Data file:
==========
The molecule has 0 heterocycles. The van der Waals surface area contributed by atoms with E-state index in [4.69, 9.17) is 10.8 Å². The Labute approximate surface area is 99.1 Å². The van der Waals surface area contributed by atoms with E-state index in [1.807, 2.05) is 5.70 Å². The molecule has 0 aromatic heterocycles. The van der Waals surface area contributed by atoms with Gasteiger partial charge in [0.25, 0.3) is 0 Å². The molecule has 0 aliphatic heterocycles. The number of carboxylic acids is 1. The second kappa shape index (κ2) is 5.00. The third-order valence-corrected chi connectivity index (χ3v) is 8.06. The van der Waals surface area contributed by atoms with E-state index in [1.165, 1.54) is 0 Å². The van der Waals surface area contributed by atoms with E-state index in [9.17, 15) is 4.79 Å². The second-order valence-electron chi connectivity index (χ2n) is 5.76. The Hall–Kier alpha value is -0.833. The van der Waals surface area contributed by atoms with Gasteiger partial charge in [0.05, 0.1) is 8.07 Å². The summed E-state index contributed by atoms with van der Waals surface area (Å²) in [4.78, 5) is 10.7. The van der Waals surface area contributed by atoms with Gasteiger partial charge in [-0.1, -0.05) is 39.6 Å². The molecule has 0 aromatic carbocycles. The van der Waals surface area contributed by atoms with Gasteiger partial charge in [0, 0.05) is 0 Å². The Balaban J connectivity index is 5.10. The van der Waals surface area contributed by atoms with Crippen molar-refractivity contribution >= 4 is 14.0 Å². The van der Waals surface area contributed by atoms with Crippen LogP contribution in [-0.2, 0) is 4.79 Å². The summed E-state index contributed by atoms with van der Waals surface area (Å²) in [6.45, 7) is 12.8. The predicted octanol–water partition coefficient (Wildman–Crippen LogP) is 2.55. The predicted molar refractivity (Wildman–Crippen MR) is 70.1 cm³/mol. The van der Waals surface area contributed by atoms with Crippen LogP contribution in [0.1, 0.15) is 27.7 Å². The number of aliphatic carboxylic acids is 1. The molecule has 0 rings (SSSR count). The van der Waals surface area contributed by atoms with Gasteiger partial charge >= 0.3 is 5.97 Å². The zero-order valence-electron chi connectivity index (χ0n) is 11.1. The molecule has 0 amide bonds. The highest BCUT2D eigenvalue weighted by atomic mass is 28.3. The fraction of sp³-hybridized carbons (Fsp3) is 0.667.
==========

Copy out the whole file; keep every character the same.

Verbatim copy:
The molecule has 0 heterocycles. The van der Waals surface area contributed by atoms with E-state index in [4.69, 9.17) is 10.8 Å². The Labute approximate surface area is 99.1 Å². The van der Waals surface area contributed by atoms with E-state index in [1.807, 2.05) is 5.70 Å². The molecule has 0 aromatic heterocycles. The van der Waals surface area contributed by atoms with Gasteiger partial charge in [0.25, 0.3) is 0 Å². The molecule has 0 aliphatic heterocycles. The number of carboxylic acids is 1. The second kappa shape index (κ2) is 5.00. The third-order valence-corrected chi connectivity index (χ3v) is 8.06. The van der Waals surface area contributed by atoms with E-state index in [1.165, 1.54) is 0 Å². The van der Waals surface area contributed by atoms with E-state index in [9.17, 15) is 4.79 Å². The second-order valence-electron chi connectivity index (χ2n) is 5.76. The Hall–Kier alpha value is -0.833. The van der Waals surface area contributed by atoms with Gasteiger partial charge in [0.05, 0.1) is 8.07 Å². The summed E-state index contributed by atoms with van der Waals surface area (Å²) in [4.78, 5) is 10.7. The van der Waals surface area contributed by atoms with Gasteiger partial charge in [-0.1, -0.05) is 39.6 Å². The molecule has 0 aromatic carbocycles. The van der Waals surface area contributed by atoms with Gasteiger partial charge in [0, 0.05) is 0 Å². The Balaban J connectivity index is 5.10. The van der Waals surface area contributed by atoms with Crippen molar-refractivity contribution >= 4 is 14.0 Å². The van der Waals surface area contributed by atoms with Crippen LogP contribution in [-0.2, 0) is 4.79 Å². The summed E-state index contributed by atoms with van der Waals surface area (Å²) in [6.45, 7) is 12.8. The predicted octanol–water partition coefficient (Wildman–Crippen LogP) is 2.55. The predicted molar refractivity (Wildman–Crippen MR) is 70.1 cm³/mol. The van der Waals surface area contributed by atoms with Crippen LogP contribution in [0.1, 0.15) is 27.7 Å². The number of aliphatic carboxylic acids is 1. The molecule has 0 rings (SSSR count). The van der Waals surface area contributed by atoms with Gasteiger partial charge >= 0.3 is 5.97 Å². The zero-order valence-electron chi connectivity index (χ0n) is 11.1. The molecule has 0 amide bonds. The highest BCUT2D eigenvalue weighted by atomic mass is 28.3. The fraction of sp³-hybridized carbons (Fsp3) is 0.667.